When you melt and “work” a plastic resin at or above its crystalline melt temperature, like in extrusion, the plastic resin likes to remember the physical torture it was put through as it is then cooled quickly. Depending on the type of plastic resin that memory can be large amounts of stress.
Stress is locked in during that first cooling cycle after being melted, and will be relieved only at the next heating cycle. The stress in any plastic is “heat history sensitive” and will be removed only once during its first excursion back to the temperature at which it was locked in. Note that these stresses may be locked into the plastic across a range of temperature, and to remove all of it requires that it be heated back to those temperatures. Generally, it’s sufficient to revisit a temperature only somewhat higher than will be experienced in an application to stabilize the part.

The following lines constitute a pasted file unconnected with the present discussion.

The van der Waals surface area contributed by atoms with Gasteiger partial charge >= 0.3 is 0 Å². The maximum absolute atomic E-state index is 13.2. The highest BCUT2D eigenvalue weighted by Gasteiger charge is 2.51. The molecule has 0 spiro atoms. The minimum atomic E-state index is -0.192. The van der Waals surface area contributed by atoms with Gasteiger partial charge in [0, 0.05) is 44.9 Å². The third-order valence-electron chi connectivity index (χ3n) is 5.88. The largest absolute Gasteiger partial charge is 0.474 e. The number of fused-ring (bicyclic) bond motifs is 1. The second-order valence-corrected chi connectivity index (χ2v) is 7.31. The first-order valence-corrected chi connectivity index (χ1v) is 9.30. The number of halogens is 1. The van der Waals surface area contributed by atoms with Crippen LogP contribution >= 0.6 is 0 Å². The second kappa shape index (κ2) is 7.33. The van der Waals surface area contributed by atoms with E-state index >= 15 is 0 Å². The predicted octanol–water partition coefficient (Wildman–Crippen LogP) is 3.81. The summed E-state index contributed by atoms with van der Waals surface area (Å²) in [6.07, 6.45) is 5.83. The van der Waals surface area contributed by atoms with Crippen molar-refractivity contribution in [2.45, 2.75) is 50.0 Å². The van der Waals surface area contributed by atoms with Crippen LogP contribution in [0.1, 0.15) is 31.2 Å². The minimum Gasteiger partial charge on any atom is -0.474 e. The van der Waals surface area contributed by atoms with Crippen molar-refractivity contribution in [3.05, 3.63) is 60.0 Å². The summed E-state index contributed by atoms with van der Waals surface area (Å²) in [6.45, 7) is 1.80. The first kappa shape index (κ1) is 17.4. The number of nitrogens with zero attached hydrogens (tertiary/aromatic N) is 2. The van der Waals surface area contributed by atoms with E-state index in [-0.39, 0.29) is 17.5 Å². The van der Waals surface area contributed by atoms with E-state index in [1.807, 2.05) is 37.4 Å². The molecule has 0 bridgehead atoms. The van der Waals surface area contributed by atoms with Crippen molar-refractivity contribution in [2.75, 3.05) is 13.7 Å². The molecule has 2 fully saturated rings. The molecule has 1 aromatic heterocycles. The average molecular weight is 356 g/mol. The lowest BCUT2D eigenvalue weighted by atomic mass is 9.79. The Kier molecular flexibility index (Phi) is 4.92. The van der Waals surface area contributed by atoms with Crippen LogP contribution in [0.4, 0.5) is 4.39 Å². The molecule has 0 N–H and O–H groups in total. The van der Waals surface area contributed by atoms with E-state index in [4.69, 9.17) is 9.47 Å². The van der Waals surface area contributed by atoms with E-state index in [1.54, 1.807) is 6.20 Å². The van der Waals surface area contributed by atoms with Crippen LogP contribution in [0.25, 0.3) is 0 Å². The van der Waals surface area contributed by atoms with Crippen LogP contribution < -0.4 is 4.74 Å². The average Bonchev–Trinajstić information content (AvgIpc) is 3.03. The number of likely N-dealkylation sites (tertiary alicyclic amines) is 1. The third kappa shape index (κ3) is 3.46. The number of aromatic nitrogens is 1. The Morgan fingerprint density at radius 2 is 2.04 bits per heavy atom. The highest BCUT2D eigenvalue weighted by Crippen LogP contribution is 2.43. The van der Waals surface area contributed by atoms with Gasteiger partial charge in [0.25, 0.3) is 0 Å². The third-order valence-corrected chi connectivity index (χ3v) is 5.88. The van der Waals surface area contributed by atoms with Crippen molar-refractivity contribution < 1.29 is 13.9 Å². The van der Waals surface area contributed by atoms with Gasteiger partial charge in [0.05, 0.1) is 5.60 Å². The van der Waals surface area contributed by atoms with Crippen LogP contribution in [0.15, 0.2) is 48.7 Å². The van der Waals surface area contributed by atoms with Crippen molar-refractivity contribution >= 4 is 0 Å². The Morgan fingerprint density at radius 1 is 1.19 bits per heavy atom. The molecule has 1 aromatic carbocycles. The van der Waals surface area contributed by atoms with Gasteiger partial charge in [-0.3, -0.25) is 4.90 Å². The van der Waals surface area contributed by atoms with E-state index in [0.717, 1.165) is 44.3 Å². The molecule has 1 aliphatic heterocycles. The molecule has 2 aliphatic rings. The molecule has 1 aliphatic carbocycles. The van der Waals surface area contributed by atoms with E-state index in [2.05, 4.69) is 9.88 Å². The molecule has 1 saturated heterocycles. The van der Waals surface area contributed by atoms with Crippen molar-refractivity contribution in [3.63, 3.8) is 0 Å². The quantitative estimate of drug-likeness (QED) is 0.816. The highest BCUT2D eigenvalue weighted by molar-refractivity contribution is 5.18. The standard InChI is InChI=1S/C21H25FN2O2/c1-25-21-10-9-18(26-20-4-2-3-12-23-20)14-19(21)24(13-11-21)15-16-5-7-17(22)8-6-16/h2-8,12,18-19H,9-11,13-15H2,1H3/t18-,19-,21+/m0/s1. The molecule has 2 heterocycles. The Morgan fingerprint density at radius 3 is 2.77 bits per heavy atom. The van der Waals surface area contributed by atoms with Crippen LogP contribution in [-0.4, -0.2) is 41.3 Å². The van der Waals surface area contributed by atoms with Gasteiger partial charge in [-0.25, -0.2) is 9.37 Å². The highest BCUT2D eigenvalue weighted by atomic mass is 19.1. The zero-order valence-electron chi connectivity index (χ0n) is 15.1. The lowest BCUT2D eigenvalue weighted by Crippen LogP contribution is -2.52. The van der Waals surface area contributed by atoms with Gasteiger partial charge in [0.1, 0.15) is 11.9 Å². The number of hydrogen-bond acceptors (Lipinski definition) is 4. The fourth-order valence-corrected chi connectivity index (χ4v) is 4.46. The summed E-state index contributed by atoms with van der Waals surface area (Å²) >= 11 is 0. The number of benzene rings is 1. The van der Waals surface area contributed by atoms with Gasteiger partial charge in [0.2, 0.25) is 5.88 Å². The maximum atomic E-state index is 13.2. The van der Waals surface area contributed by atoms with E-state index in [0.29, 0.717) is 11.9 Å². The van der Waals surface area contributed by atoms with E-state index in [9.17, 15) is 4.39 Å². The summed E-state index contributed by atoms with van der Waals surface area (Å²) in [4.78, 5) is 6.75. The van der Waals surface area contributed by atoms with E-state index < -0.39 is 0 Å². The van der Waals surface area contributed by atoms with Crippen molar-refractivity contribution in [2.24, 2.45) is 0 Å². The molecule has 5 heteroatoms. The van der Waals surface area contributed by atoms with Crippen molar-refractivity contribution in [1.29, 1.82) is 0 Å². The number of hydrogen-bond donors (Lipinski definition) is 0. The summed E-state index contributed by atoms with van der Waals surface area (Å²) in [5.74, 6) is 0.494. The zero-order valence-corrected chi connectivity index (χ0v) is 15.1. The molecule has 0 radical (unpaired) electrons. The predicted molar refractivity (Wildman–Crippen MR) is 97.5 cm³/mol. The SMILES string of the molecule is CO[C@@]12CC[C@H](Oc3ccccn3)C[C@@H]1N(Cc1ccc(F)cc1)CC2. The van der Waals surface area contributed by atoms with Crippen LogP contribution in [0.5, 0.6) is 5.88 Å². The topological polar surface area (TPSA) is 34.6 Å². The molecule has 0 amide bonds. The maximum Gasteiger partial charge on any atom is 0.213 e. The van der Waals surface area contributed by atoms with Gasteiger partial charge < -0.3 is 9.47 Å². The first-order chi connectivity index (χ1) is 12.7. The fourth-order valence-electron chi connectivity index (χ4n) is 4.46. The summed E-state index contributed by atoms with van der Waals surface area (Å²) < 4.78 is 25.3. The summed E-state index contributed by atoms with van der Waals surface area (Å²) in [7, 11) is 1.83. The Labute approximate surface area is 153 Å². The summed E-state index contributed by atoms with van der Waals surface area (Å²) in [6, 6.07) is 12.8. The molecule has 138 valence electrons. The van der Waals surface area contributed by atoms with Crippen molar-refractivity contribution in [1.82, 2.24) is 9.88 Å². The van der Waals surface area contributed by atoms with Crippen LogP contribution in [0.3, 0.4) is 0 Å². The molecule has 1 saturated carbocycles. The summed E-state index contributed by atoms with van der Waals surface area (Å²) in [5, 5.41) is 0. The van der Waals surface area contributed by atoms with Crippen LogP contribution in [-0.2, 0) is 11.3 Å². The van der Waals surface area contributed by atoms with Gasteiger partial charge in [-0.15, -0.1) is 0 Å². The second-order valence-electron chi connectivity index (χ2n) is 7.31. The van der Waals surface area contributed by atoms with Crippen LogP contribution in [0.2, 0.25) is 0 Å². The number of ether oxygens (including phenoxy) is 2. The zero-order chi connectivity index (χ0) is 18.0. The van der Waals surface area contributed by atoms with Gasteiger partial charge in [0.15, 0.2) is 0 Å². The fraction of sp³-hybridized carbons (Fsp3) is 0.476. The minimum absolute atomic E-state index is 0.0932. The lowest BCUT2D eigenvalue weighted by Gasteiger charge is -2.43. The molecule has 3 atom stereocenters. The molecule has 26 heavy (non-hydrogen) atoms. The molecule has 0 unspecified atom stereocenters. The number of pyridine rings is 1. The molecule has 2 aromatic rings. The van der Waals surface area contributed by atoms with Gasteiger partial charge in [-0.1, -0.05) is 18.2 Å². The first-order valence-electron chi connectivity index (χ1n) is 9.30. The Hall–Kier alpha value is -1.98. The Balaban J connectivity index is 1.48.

Thereafter, the only expansion and contraction that will occur at that (relieved) temperature with be the typical amount for that plastic’s normal physical properties, i.e., coefficient of thermal expansion. Axial and bi-axially oriented films have huge amounts of stress built as a benefit, as with film to “shrink” package your items (like frozen Pizza) or shrink package your boat for the winter to keep the weather out.